Taxonomy term

hurricane

The past is key to the future: Historical observations strengthen modern science

 

Written records of natural phenomena come from personal journals and diaries, newspaper accounts, ship logs and government documents, among other sources. Such accounts often offer descriptive details and context that cannot be matched by other methods, and they can prove extremely useful in broadening records both temporally and geographically. Given that they predate the sort of widespread instrumental readings that scientists have come to depend on, sometimes there is simply — and literally — no substitute for historical data. Despite their advantages, historical records are used infrequently in modern physical sciences. That may be changing, however.

29 May 2013

Lofted by hurricanes, bacteria live the high life

With cold temperatures, low humidity and high levels of ultraviolet (UV) radiation, conditions 10 kilometers above Earth’s surface may seem inhospitable. But next time you’re flying, consider this: The air outside your airplane window might be filled with an array of microscopic life that affects everything from weather and climate to the distribution of pathogens around the planet.

05 May 2013

Risky business: Modeling catastrophes

Natural hazards — earthquakes, tropical cyclones and thunderstorms, for example — occur with considerable frequency around the world. Fortunately, most events are either not intense enough or too remote to cause damage. But the probability that a given natural hazard could become a natural disaster is higher today than at any previous point in history.

30 Sep 2012

Benchmarks: October 13, 1947: A disaster with Project Cirrus

Two days after clipping Cuba and Florida, a hurricane was drifting out into the Atlantic. All predictions had it remaining at sea without further landfall, making it the perfect test subject for the newly minted Project Cirrus, a U.S. government- backed project bent on discovering a way to disable deadly hurricanes. The researchers planned to seed the hurricane’s clouds with dry ice, hoping that the ice would interact with the clouds and disrupt the cyclone’s internal structure, thus weakening it. So on Oct. 13, 1947, a plane flew over the storm and dumped 80 kilograms of dry ice into the storm’s swirling clouds.
 
04 Oct 2010

Is it time to invest in entrepreneurial geoengineering?

Government research and development has its limits: Time, money and bureaucracy can all hamper the timely progress of research. As a result, many federal agencies are looking to private companies to help drive new innovation and keep costs down — but it’s never that simple. Two current hot-button topics — returning humans to space and geo­engin­eer­ing — highlight a range of issues related to how private and public investment in science can coexist. Last month, we looked at NASA’s push toward privatization.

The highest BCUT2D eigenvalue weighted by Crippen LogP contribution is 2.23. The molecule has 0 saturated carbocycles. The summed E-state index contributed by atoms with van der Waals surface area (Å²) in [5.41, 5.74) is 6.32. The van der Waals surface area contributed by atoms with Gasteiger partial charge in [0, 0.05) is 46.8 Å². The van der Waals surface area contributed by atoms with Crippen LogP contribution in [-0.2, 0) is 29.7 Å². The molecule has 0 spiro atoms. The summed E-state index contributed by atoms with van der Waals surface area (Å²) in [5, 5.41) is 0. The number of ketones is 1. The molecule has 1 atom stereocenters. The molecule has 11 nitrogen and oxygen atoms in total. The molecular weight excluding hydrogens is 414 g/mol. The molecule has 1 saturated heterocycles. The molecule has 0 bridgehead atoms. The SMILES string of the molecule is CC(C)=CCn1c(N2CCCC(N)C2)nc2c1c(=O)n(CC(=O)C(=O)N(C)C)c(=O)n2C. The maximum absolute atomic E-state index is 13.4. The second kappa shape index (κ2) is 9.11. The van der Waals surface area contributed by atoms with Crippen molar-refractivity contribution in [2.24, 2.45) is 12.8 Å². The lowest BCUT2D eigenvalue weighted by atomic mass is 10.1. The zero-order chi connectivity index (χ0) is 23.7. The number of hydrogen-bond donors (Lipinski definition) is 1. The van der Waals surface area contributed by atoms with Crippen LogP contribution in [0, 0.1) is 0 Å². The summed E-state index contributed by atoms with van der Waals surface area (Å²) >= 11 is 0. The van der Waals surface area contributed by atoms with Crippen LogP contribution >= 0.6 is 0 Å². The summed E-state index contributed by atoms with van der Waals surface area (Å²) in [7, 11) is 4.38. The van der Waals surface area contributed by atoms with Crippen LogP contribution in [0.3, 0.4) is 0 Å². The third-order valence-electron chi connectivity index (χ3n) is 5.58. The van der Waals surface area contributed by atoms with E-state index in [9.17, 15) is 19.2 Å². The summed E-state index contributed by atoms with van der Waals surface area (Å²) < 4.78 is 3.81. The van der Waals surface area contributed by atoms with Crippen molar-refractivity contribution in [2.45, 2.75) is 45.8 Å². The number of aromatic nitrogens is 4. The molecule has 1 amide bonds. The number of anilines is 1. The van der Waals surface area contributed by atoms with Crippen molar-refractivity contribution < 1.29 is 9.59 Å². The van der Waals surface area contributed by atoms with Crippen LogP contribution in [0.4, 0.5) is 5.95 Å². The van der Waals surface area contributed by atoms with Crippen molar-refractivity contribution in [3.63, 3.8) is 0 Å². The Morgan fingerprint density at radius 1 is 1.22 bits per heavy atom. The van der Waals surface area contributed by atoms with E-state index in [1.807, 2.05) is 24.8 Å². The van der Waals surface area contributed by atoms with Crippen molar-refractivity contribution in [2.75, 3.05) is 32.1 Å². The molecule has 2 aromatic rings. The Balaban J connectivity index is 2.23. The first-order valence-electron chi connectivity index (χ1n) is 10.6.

02 Aug 2010

Biophysical economics: The Mississippi Delta as a lens for global issues

With a global economic slowdown and growing environmental concerns, it is worthwhile to take a look at the future and think about how we can better manage development relative to society, natural ecosystems, climate and energy. These global issues can be viewed through the lens of the Mississippi Delta.

24 Nov 2009

Court rules against Army Corps in New Orleans flooding case

A district court judge ruled Wednesday that the U.S. Army Corps of Engineers is liable for much of the flooding in New Orleans following Hurricane Katrina in 2005. The ruling puts the Corps and the U.S. government on the hook for millions if not billions of dollars in damages and punitive penalties, and could open the floodgates for more such lawsuits nationwide, experts say.

19 Nov 2009

Report from Ground Zero

How geoscientists aid in the aftermath of environmental disasters

01 Oct 2009

Hurricane Ike sent Galveston's beaches out to sea

On Sept. 12, 2008, Galveston was a picture-perfect seaside Texas town, with an extensive stretch of beach lined with beautiful homes. But a day later, when Hurricane Ike roared across Galveston Island, the storm surge flooded the barrier island, washing away houses, roads and tons of beach sand. Now researchers have figured out where all that sand went.

06 Jan 2009

Benchmarks: September 21, 1938: The great New England Hurricane strikes

After a disappointing golf outing (the wind made it impossible to drive a golf ball anywhere but straight up), golf pro Raymond Dennehy and his friends returned to the clubhouse of the seaside Kittansett Golf Club in Marion, Mass. Dennehy noticed something wrong: The incoming tide was much higher than normal. In fact, the ocean rose so high that it cut off the club’s grounds from the rest of the state. Then a car floated by./  As water filled the clubhouse, Dennehy took his German shepherd and ran to his car. He drove to the highest point on the golf course and waited. Sitting in the parked car with water around his ankles, Dennehy watched the two-story yacht club collapse under the weight of the rising water. Cottages crumpled. Panicked golf caddies climbed an oak tree to escape the rising sea.  
 
21 Sep 2008

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